An Ontario real estate professor says there aren’t many tools left in the toolbox for politicians looking to control B.C.’s surging real estate prices.
The B.C. NDP government says it will reveal a “comprehensive housing strategy” in the February budget.
But short of taking radical — and likely politically impossible — action, they may struggle to substantively increase affordability, according to Jane Londerville with the University of Guelph.
“We have a free market, driven by how much gets built verses how much people want to move there and buy stuff,” she said.
“To have an actual impact on prices, they would have to put in some form of price control, which I doubt they would be willing to do.”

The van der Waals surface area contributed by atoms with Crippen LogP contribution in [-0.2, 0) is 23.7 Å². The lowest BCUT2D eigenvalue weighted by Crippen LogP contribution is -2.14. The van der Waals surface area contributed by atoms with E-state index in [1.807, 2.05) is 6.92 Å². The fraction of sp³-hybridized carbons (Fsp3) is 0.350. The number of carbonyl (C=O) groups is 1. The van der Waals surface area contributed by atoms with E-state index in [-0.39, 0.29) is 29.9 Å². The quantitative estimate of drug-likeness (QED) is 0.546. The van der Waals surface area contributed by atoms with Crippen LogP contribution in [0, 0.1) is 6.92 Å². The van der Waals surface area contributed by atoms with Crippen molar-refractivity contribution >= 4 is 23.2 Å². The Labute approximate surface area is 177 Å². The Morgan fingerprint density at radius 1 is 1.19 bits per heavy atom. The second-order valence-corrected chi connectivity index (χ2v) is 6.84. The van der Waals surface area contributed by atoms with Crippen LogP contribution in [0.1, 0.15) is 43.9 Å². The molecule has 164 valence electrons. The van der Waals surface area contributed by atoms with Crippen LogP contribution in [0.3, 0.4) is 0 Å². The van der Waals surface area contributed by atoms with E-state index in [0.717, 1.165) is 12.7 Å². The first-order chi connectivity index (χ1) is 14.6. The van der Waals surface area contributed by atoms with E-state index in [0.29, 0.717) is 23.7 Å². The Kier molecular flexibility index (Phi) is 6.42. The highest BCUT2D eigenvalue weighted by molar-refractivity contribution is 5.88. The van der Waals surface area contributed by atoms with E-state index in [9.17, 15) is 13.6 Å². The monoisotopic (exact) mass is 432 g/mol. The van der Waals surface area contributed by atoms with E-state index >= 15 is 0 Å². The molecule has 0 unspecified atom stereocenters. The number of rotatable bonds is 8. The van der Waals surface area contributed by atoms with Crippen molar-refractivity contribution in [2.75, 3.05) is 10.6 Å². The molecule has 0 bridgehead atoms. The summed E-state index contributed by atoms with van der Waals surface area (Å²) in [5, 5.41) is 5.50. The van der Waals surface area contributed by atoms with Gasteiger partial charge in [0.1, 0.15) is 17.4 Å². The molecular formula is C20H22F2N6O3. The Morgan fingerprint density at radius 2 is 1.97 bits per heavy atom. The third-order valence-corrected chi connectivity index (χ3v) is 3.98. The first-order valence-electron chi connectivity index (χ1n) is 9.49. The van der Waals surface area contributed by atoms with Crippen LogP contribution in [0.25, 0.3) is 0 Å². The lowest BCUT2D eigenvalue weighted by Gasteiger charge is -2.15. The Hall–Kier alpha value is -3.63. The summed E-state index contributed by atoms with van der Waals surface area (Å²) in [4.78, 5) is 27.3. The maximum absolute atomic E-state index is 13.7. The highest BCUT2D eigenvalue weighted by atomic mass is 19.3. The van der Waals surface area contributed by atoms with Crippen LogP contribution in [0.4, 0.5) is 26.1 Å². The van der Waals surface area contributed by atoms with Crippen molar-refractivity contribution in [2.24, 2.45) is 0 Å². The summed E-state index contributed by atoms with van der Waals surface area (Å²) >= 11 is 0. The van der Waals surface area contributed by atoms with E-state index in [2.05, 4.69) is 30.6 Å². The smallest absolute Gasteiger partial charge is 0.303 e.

WATCH: Coverage of B.C. real estate on Globalnews.ca
Londerville said other tools are available at the federal level, such as tightening mortgage rules and playing with interest rates.
And she said municipal leaders can try and increase supply through creative, though often unpopular, zoning changes.
“They have done the laneway houses and that’s great, it provides some rental stock, but it’s kind of a drop in the bucket, it’s not creating a lot of supply that’s close to the core.”
Premier John Horgan said earlier this week the province will implement tax changes “that will affect demand” in its February budget.
The party promised a two per cent tax on speculators in its election platform.